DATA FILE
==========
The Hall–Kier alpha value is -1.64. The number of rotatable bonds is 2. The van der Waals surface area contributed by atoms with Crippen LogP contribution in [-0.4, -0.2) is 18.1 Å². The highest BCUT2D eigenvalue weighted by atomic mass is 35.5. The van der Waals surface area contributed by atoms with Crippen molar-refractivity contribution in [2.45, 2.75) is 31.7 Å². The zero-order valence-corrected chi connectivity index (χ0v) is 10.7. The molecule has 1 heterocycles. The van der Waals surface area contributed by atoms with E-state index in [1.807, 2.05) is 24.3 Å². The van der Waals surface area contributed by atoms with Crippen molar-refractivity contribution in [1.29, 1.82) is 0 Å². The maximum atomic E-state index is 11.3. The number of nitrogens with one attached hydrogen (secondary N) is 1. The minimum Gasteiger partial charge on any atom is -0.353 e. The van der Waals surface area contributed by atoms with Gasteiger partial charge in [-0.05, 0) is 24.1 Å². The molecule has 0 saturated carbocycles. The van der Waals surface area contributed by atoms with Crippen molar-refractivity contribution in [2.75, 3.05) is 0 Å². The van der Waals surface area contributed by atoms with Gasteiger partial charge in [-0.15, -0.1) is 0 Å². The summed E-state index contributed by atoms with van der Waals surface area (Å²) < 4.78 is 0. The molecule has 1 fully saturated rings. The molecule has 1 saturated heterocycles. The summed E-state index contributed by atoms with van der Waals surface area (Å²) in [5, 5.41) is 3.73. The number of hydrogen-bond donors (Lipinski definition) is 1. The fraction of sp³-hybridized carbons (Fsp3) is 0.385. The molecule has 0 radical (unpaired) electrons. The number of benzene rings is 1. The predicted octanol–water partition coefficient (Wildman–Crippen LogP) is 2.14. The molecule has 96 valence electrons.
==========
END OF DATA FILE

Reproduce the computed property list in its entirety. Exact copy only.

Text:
The Hall–Kier alpha value is -1.64. The number of rotatable bonds is 2. The van der Waals surface area contributed by atoms with Crippen LogP contribution in [-0.4, -0.2) is 18.1 Å². The highest BCUT2D eigenvalue weighted by atomic mass is 35.5. The van der Waals surface area contributed by atoms with Crippen molar-refractivity contribution in [2.45, 2.75) is 31.7 Å². The zero-order valence-corrected chi connectivity index (χ0v) is 10.7. The molecule has 1 heterocycles. The van der Waals surface area contributed by atoms with E-state index in [1.807, 2.05) is 24.3 Å². The van der Waals surface area contributed by atoms with Crippen molar-refractivity contribution in [1.29, 1.82) is 0 Å². The maximum atomic E-state index is 11.3. The number of nitrogens with one attached hydrogen (secondary N) is 1. The minimum Gasteiger partial charge on any atom is -0.353 e. The van der Waals surface area contributed by atoms with Gasteiger partial charge in [-0.05, 0) is 24.1 Å². The molecule has 0 saturated carbocycles. The van der Waals surface area contributed by atoms with Crippen molar-refractivity contribution in [2.75, 3.05) is 0 Å². The van der Waals surface area contributed by atoms with Gasteiger partial charge in [-0.15, -0.1) is 0 Å². The summed E-state index contributed by atoms with van der Waals surface area (Å²) < 4.78 is 0. The molecule has 1 fully saturated rings. The molecule has 1 saturated heterocycles. The summed E-state index contributed by atoms with van der Waals surface area (Å²) in [5, 5.41) is 3.73. The number of hydrogen-bond donors (Lipinski definition) is 1. The fraction of sp³-hybridized carbons (Fsp3) is 0.385. The molecule has 0 radical (unpaired) electrons. The number of benzene rings is 1. The predicted octanol–water partition coefficient (Wildman–Crippen LogP) is 2.14. The molecule has 96 valence electrons.